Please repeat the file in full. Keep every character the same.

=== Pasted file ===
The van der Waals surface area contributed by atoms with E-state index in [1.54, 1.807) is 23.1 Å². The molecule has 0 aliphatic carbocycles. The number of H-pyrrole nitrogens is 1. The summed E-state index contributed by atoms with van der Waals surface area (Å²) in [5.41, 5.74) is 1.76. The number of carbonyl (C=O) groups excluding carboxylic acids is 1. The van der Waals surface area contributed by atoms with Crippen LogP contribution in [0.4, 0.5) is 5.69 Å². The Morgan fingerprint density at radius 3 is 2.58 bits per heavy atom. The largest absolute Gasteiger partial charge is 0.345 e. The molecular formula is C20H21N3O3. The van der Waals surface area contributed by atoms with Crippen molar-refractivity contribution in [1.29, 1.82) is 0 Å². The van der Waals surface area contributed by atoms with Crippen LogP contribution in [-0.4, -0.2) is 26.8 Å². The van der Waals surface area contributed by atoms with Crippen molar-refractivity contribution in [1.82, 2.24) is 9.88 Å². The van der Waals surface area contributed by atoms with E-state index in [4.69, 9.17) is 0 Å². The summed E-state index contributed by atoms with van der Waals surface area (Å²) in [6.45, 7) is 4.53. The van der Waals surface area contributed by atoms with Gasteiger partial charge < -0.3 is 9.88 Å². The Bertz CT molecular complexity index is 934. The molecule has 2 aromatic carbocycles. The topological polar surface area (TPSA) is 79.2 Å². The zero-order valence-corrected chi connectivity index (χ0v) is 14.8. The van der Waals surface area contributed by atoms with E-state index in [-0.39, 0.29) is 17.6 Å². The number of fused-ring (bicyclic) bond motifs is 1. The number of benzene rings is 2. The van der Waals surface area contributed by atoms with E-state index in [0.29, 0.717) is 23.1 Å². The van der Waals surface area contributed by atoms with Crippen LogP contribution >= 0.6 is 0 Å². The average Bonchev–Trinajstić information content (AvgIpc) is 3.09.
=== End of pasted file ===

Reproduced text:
The van der Waals surface area contributed by atoms with E-state index in [1.54, 1.807) is 23.1 Å². The molecule has 0 aliphatic carbocycles. The number of H-pyrrole nitrogens is 1. The summed E-state index contributed by atoms with van der Waals surface area (Å²) in [5.41, 5.74) is 1.76. The number of carbonyl (C=O) groups excluding carboxylic acids is 1. The van der Waals surface area contributed by atoms with Crippen LogP contribution in [0.4, 0.5) is 5.69 Å². The Morgan fingerprint density at radius 3 is 2.58 bits per heavy atom. The largest absolute Gasteiger partial charge is 0.345 e. The molecular formula is C20H21N3O3. The van der Waals surface area contributed by atoms with Crippen molar-refractivity contribution in [1.29, 1.82) is 0 Å². The van der Waals surface area contributed by atoms with Crippen LogP contribution in [-0.4, -0.2) is 26.8 Å². The van der Waals surface area contributed by atoms with Crippen molar-refractivity contribution in [1.82, 2.24) is 9.88 Å². The van der Waals surface area contributed by atoms with E-state index in [4.69, 9.17) is 0 Å². The summed E-state index contributed by atoms with van der Waals surface area (Å²) in [6.45, 7) is 4.53. The van der Waals surface area contributed by atoms with Gasteiger partial charge < -0.3 is 9.88 Å². The Bertz CT molecular complexity index is 934. The molecule has 2 aromatic carbocycles. The topological polar surface area (TPSA) is 79.2 Å². The zero-order valence-corrected chi connectivity index (χ0v) is 14.8. The van der Waals surface area contributed by atoms with E-state index in [-0.39, 0.29) is 17.6 Å². The number of fused-ring (bicyclic) bond motifs is 1. The number of benzene rings is 2. The van der Waals surface area contributed by atoms with E-state index in [0.29, 0.717) is 23.1 Å². The van der Waals surface area contributed by atoms with Crippen LogP contribution >= 0.6 is 0 Å². The average Bonchev–Trinajstić information content (AvgIpc) is 3.09.